The value of the subject's sex as a predictive covariate has been uncertain. Previous multivariate predictive models generated by others did not find sex to be a significant predictor of DR, 13,15,16 consistent with our results. Although some studies have implicated time since diagnosis or the duration of diabetes to be a strong risk factor for DR, 1,57,58 it was not found to be significantly associated with neuroretinal function in this study. A possible explanation is that studies have found that the number of years after puberty significantly affect the risk of developing DR as opposed to the years before onset of puberty. 5964 Since our model was focused on adolescents, the number of postpubertal years may not be high enough to show an effect. The model also demonstrates that a 1-year increase in age is associated with a decrease in the number of abnormal hexagons by 23% when controlling for HbA1c. In an older population, natural aging has an effect on standard mfERG responses. 65 In our adolescent population, however, we found no correlation between the ages of control participants and the number of abnormal hexagons. 
It is interesting to note that, although HbA1c is the most widely used index of glycemic control and is strongly associated with the complications of diabetes, 19,20,66 it alone may not provide complete information about a patient's metabolic state. It has been suggested that variability in blood glucose levels may also be associated with complications of diabetes. 6769 However, given that studies have demonstrated conflicting results 7073 and that there is no agreement on the optimal measure of blood glucose variability, 74 HbA1c was chosen as the best measure of glycemic control for use in the present study. 
Modeling results involving HbA1c closest to the date of mfERG testing supported the study's hypothesis and led to the conclusion that poor long-term glycemic control is associated with an increase in areas of neuroretinal dysfunction in patients with diabetes before DR is clinically visible. In summary, this study's findings highlight the importance of maintaining good glycemic control in patients with diabetes. The findings suggest that intensive diabetes management early in the disease process may prevent neuroretinal dysfunction in adolescents with T1D without clinically evident DR.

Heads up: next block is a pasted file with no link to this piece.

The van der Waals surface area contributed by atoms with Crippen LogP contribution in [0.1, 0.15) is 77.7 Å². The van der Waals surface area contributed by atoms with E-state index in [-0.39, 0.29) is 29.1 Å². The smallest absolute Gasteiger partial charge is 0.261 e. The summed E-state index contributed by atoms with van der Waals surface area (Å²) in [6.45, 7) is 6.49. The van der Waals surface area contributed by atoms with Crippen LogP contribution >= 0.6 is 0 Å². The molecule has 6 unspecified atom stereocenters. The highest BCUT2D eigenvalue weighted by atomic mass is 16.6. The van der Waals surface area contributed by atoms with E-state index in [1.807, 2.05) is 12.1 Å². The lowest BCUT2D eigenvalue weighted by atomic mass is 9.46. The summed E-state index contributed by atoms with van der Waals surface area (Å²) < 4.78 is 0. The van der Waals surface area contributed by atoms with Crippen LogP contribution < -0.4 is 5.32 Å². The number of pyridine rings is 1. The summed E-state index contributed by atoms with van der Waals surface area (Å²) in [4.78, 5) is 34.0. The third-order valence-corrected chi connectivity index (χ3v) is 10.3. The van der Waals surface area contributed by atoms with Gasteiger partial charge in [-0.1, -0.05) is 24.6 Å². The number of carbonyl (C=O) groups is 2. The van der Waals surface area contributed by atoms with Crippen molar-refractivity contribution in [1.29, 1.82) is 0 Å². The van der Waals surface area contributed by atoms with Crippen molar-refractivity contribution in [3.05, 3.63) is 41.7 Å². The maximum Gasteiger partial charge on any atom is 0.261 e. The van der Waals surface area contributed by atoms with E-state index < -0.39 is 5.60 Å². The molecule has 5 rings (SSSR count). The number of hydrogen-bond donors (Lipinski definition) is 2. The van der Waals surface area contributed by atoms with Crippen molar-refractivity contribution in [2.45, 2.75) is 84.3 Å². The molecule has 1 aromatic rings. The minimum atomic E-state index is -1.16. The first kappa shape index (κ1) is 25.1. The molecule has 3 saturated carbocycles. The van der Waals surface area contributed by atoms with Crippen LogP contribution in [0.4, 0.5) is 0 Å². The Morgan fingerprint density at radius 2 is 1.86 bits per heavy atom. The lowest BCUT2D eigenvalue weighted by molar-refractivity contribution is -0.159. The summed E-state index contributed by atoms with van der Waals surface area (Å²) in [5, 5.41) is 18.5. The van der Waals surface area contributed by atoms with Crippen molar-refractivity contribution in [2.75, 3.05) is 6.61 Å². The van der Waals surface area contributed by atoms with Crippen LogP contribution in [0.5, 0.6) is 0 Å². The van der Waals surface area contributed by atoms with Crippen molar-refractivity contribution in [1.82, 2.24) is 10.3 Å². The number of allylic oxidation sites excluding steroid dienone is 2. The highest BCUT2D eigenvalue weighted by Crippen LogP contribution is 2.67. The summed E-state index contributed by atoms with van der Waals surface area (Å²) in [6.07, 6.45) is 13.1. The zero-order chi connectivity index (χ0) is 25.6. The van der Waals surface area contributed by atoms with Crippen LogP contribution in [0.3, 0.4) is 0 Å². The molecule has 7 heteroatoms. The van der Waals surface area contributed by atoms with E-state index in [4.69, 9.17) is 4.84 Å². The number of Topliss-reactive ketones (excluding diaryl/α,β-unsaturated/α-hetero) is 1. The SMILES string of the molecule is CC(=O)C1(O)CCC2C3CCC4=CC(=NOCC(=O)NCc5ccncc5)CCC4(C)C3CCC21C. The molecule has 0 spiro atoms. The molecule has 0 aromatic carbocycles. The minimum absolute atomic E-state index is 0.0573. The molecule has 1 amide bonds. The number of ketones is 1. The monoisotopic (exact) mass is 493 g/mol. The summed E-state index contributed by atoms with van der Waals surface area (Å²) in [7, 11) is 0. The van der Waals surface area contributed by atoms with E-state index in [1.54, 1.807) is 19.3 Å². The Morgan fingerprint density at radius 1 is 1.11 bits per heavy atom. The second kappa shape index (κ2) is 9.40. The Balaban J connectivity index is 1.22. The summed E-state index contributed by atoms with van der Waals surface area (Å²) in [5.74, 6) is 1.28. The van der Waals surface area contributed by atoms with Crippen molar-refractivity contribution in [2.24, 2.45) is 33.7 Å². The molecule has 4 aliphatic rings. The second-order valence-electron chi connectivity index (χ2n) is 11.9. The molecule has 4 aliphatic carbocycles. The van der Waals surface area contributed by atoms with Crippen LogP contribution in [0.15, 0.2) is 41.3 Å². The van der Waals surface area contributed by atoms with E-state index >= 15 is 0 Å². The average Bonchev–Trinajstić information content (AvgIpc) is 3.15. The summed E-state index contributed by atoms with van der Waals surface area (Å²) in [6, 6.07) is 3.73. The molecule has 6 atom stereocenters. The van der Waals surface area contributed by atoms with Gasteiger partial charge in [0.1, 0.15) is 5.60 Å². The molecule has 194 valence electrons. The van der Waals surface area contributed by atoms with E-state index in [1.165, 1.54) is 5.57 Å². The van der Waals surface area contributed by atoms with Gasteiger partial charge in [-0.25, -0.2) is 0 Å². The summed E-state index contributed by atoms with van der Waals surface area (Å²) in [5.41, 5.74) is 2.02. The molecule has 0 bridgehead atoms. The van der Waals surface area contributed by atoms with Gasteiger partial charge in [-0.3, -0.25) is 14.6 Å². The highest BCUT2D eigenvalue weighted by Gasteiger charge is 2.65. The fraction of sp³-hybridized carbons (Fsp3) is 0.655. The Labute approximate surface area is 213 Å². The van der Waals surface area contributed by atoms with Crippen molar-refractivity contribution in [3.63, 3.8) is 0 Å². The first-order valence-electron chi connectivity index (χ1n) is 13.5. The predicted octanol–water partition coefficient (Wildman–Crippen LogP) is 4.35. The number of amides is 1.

Footnotes
 Supported by the Juvenile Diabetes Research Foundation, a Vision Science Research Program Graduate Student Scholarship (EL), a Banting and Best Diabetes Center Novo Nordisk Graduate Studentship (EL), and a University of Toronto Fellowship (EL).
Footnotes
 Disclosure: E. Lakhani, None; T. Wright, None; M. Abdolell, None; C. Westall, None
The authors thank Denis Daneman for guidance and advice, Marcia Wilson for titrating and monitoring patient blood glucose levels, Melissa Cotesta for conducting refraction, Peter Glazer and Dolores Terrick for assistance with recruiting patients, Cynthia VandenHoven for fundus photography, and Giuseppe Mirabella for assistance with statistical analysis and a review of the manuscript. 
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Figure 1.
 
Comparison of the mean number of abnormal hexagons for timing in standard mfERG (a) and sf mfERG (b) responses between patient and control groups. Error bars, SEM.
Figure 1.
 
Comparison of the mean number of abnormal hexagons for timing in standard mfERG (a) and sf mfERG (b) responses between patient and control groups. Error bars, SEM.
Figure 2.
 
Univariate correlation between HbA1c and the number of abnormal hexagons for implicit time in standard mfERG responses.
Figure 2.
 
Univariate correlation between HbA1c and the number of abnormal hexagons for implicit time in standard mfERG responses.
Table 1.
 
Demographic Data and Psychophysical Test Results, with Ranges, for Patients and Control Subjects
Table 1.
 
Demographic Data and Psychophysical Test Results, with Ranges, for Patients and Control Subjects
Patients (n = 48) Controls (n = 45)
Age at testing, y 15.66 ± 1.76 (11.95 to 18.25) 17.55 ± 4.22 (12.15 to 27.05)
Sex, male/female 23/25 16/29
Age at diagnosis, y 6.24 ± 3.54 (1.41 to 13.12)
Time since diagnosis, y 9.40 ± 3.17 (4.90 to 14.2)
HbA1c, % 8.71 ± 1.24 (6.4 to 12.0)
Visual acuity, logMAR 0.00 ± 0.10 (−0.28 to 0.22) −0.03 ± 0.12 (−0.24 to 0.26)
Contrast sensitivity 1.71 ± 0.10 (1.60 to 1.95) 1.74 ± 0.13 (1.6 to 2.2)
Table 2.
 
Description and Results for the Final Model Including HbA1c and Age at Testing as Covariates
Table 2.
 
Description and Results for the Final Model Including HbA1c and Age at Testing as Covariates
β eβ CI (95%) P
Intercept (β0) −0.36 0.70 0.00–98.9 0.89
HbA1c 0.59 1.80 1.25–2.62 0.002
Age at testing −0.26 0.77 0.59–1.00 0.054